Here is a link to just this past week if you'd like to sign up. It is solely the top 10. FOX took 8 of the spots with ESPN AND BET taking the other 2.

www.nielsen.com...

Outside of you signing up, or me taking screen shots, that is the only way to get it.



posted on Jul, 14 2017 @ 11:17 PM
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a reply to: Vorian

I'm 52, 53 in a couple of months and I know full well how to stream whatever I want to watch.
By the way...do you think your generation invented the internet....or was it all those "old" people who were on it probably before you were born.



posted on Jul, 14 2017 @ 11:21 PM
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originally posted by: redtic

originally posted by: Vasa Croe

originally posted by: redtic

originally posted by: Vasa Croe

originally posted by: redtic

originally posted by: Vasa Croe

originally posted by: redtic
If we're talking trends, I think this graph reveals a more accurate picture as to what's going on:



CNN and Fox are trending downward (though CNN posted its best quarter recently), while MSNBC is surging. So how do you spin that?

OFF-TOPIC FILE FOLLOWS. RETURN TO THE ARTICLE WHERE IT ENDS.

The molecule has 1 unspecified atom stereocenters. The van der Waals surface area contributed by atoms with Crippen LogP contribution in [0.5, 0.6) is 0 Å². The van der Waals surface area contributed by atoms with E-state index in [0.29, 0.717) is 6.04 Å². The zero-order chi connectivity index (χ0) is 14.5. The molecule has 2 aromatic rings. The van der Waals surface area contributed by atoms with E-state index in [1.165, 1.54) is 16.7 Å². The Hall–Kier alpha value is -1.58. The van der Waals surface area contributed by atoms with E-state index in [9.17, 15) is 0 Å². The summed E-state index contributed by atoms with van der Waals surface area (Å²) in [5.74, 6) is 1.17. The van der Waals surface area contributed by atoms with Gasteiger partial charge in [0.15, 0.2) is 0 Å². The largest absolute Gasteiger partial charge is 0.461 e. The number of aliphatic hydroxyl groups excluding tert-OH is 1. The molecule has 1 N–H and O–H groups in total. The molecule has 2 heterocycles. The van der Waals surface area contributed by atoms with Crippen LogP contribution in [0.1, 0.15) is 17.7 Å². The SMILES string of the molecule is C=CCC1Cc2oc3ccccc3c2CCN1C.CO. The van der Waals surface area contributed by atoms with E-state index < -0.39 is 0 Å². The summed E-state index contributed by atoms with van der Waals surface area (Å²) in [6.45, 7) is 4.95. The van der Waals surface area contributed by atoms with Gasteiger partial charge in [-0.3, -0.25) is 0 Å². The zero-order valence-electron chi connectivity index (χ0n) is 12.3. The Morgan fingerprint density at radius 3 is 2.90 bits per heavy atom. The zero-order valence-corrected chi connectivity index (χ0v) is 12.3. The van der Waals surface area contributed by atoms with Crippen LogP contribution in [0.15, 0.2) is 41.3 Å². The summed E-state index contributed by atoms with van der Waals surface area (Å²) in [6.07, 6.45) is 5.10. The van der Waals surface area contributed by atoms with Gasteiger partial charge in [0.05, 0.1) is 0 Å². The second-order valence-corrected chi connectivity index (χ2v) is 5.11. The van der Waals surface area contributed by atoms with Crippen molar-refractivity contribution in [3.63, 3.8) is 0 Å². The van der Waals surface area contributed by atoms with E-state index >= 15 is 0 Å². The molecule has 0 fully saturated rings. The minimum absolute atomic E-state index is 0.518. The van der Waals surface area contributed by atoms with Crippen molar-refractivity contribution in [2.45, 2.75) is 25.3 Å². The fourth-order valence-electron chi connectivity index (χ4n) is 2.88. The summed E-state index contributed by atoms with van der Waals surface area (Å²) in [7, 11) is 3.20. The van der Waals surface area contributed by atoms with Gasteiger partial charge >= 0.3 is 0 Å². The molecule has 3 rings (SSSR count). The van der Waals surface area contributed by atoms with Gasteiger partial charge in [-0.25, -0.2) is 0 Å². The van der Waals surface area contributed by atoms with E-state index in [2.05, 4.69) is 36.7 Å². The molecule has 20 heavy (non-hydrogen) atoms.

reasonandrevelationblog.wordpress.com...


Your link is a paid subscription.

Got anything that can be checked without paying for It?

Anyone can skew numbers on a graph and loosely base it on Nielsen....I'd like to see the figures they used because I have actually viewed the Nielsen rating and they show nothing like what this graph has posted.


No, the link is to a wordpress blog. It references the WSJ, which is indeed a paid subscription.

If you data to refute the graph, by all means, let's see it.


Yes, your are correct about it being a WordPress blog with a single graph and all of 200 words in it.

It has a link to where it says it got the graph (WSJ), which I am guessing you, like Vorian, didn't click on. That link is a paid subscription which doesn't allow the viewer to see anything about where they drew their data from

As expected...no real research.


Yes - by reference, I meant the link to the WSJ. And, yes, I did click on it and, no, I do not have a subscription.

Again, if you have data to refute the graph, please reference it. I'd very much like to see it.


I can't without knowing where they actually pulled their data from and how they crunched their numbers to make the graph.